quality of Winstone's poetics and her ability to convey a spiritual
metaphor making it more than mellodrama.
And the
trio of pianist Venier and reedist, Gesing with superb drawing room, 
classical performances, as in title tune, “Distance,” an
absorption of life and freedom. A lovely haunting you're not likely
to forget, 'to be here now.'

Sanchez creates a very different setting with his writing here, a new
point of view, reverential from Puerto Rican roots to a new modern
genesis, you might say, a cultural survival. The more it evolves from
the artist roots, the more honesty and relevance the music creates 
it's own very personal unique identity. This is the Sanchez style,
unique, soulful, moving forward.
knew when you first heard Sanchez on record that this young man was a
special musician.  He displays a nice 'Getzian' romantic melancholy
in “Monk's Mood”on this new cd.  Young guitarist, Lage Lund adds
a composite touch to “Cultural Survival.” Lund opens “Coast To
Coast” with contagious rhythm, as Sanchez scopes in obliquely with
active bass play of Ben Street and hard drive of drummer Henry Cole.
The tune is very open face and contemporary as everyone, including
Lund has their say. Pianist, Danilo Perez offers his thinking on
“Manto Azul.”  “Adoracion” and “Ay Bendito” are part of a
new contemporary Latin thinking in Sanchez' writing and played with
intensity and fervor by  Sanchez and Lund and the rest of this band.
The title tune has a catchy hard bop loose twist. It wants to rock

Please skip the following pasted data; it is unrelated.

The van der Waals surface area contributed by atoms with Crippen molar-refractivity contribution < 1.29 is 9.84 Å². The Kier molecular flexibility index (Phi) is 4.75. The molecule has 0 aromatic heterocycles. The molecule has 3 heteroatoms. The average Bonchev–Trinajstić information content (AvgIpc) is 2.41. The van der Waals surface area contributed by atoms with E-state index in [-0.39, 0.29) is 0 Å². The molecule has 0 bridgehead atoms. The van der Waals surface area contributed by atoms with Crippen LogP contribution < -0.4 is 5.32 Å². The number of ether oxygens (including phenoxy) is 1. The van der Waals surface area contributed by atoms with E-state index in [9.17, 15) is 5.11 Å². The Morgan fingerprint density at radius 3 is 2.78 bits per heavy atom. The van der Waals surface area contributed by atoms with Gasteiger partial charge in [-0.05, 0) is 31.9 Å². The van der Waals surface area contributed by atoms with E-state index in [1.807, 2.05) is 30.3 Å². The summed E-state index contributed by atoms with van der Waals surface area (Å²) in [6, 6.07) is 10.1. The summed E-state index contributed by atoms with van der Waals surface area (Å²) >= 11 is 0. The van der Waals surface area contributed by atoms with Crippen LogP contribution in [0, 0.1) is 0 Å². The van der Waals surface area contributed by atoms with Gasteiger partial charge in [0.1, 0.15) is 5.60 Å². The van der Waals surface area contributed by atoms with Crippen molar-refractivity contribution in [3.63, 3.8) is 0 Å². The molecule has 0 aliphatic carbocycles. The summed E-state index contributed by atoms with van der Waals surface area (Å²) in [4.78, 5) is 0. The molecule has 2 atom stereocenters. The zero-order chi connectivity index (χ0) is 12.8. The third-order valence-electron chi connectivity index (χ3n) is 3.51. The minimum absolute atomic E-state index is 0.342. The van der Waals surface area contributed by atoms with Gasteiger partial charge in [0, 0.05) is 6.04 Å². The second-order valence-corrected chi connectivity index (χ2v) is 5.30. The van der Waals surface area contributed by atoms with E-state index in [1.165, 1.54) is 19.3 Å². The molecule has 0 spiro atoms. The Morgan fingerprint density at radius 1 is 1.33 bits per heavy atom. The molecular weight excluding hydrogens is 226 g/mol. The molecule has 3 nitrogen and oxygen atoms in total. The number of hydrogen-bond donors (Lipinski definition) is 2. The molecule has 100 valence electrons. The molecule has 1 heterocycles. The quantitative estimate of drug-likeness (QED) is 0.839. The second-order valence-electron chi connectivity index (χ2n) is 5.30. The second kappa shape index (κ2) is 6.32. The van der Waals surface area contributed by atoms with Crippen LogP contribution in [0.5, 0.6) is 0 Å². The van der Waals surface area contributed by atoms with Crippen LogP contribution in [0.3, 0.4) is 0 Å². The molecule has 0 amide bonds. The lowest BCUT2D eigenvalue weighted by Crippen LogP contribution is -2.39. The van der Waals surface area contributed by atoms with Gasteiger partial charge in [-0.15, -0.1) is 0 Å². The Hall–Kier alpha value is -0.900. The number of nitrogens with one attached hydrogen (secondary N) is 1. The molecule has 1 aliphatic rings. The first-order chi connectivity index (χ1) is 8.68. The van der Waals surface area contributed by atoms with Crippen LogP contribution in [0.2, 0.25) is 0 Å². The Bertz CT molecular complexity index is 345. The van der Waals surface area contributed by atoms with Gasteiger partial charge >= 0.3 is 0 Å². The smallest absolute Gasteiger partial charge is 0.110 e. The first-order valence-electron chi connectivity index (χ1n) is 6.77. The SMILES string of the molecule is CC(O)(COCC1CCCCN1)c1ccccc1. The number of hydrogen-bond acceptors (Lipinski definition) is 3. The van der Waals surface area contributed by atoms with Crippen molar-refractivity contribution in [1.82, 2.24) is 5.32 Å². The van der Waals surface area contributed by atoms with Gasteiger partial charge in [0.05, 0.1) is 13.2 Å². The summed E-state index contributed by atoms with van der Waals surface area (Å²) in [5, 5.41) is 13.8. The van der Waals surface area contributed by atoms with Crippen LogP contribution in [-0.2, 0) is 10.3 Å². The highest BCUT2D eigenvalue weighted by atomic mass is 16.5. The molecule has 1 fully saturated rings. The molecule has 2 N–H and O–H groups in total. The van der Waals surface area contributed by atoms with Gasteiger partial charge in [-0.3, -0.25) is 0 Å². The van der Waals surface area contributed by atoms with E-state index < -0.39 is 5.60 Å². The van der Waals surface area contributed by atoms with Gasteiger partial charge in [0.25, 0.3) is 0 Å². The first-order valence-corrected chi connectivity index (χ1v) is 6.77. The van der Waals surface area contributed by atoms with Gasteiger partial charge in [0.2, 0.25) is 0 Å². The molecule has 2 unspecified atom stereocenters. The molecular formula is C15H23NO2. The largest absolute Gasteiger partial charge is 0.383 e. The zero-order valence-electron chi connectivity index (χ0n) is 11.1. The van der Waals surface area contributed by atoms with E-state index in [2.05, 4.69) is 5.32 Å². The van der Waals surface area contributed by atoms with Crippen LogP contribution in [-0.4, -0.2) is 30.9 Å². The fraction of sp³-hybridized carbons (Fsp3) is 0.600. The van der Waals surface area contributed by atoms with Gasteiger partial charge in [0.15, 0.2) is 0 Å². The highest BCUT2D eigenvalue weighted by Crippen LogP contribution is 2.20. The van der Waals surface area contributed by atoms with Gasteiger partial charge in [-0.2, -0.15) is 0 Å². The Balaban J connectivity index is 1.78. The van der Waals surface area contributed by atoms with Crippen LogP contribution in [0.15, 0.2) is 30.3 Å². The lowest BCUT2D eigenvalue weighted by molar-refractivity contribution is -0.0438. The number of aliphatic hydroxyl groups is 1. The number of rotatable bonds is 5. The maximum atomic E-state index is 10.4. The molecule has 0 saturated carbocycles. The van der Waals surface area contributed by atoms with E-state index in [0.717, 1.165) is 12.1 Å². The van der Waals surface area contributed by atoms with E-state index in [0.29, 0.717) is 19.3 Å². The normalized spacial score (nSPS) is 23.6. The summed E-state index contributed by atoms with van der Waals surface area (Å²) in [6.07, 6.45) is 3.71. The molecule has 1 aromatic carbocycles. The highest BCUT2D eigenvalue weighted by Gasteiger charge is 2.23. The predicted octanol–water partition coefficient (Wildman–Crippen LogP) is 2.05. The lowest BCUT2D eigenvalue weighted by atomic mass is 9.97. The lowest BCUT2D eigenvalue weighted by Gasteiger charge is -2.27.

and yet it wants to samba.  
Leyenda del Canaveral”  has that deep Latin soul that is so much of
Sanchez writing and playing.  
Sanchez could have attend the prestigious Berklee School of Music in
Boston. Instead he chose Rutgers so that he could stay close and play
in  the New York jazz scene.  This choice is very apparent in the
steady maturation of his music and the power of his unique sound.  

technique, majestic control and transitional, Nicholas Payton fits
into a blue landscape with a flexible tonality of sultry festive
dynamism in “Drucilla,” “Let It Ride,”  “Triptych,” not
Trip Tic as in AAA, or cryptic, but low down and funky as if no good
is gonna happen tonight unless you're juiced in the flow. It's that
personal muse, the blues is happening. There are some young top N.Y. 
Musicians helping the blues out with Kevin Hays on keyboards, Vicente
Archer on bass, Marcus Gilmore on drums and Daniel
Sadownick,percussion.  Payton's footprint, his remarkable
articulation on trumpet is there throughout right down to his New
Orleans roots. He's very patient, laid back letting the play come to
him, a very sensual melancholy in the theme from “Chinatown.”
adds some articulate runs on piano and keyboards in “The Crimson
Touch” in line with Payton's expressive effortless ratta tatta,
blistery tapestry, then right into “The Backward Step” where the
tone fits right into the blue mood. “Blue” begins with a Miles
muted refrain and Payton gets into this very groovy vocal with Kevin
Rhodes adding a touching melodic theme to this ballad.  Two Payton
tunes,“Fleur De Lis” and “The Charleston Hop (The Blue Steps)
reveal his New Orleans roots but in a more subtle 'blue' way, a real
honest “Into The Blue” way.

Film Noir Tetrachord
ever you were around in those salad days, when bebop transformed as a
wonder witch of the east to modern blues, soft- hard bop, if there is
such a thing, this is what pianist, Larry Vuckovich came upon an
emerging San Francisco scene from Yugoslavia in the fifties. This
whole big bop transformation from swing to post bop, where writers
like Jacki Karoac and Alan Ginsberg would hang out at Keystone Corner
and listen to Vuckovich with,  could be Getz, Baker and Adderley , 
making another new relax-release revolution, just prior to the next
rock, big house revolution, where we don't just live next store to
the hype, not this kind of neighborhood!  
tunes are intrinsic, invigoratingly nor and cool.
Listen up, for this is piano jazz, the best of nor pop,
late fifties/ early sixties, where temporal time is fleeting,our
cranial cavities  are all engaging, which jazz does-brings us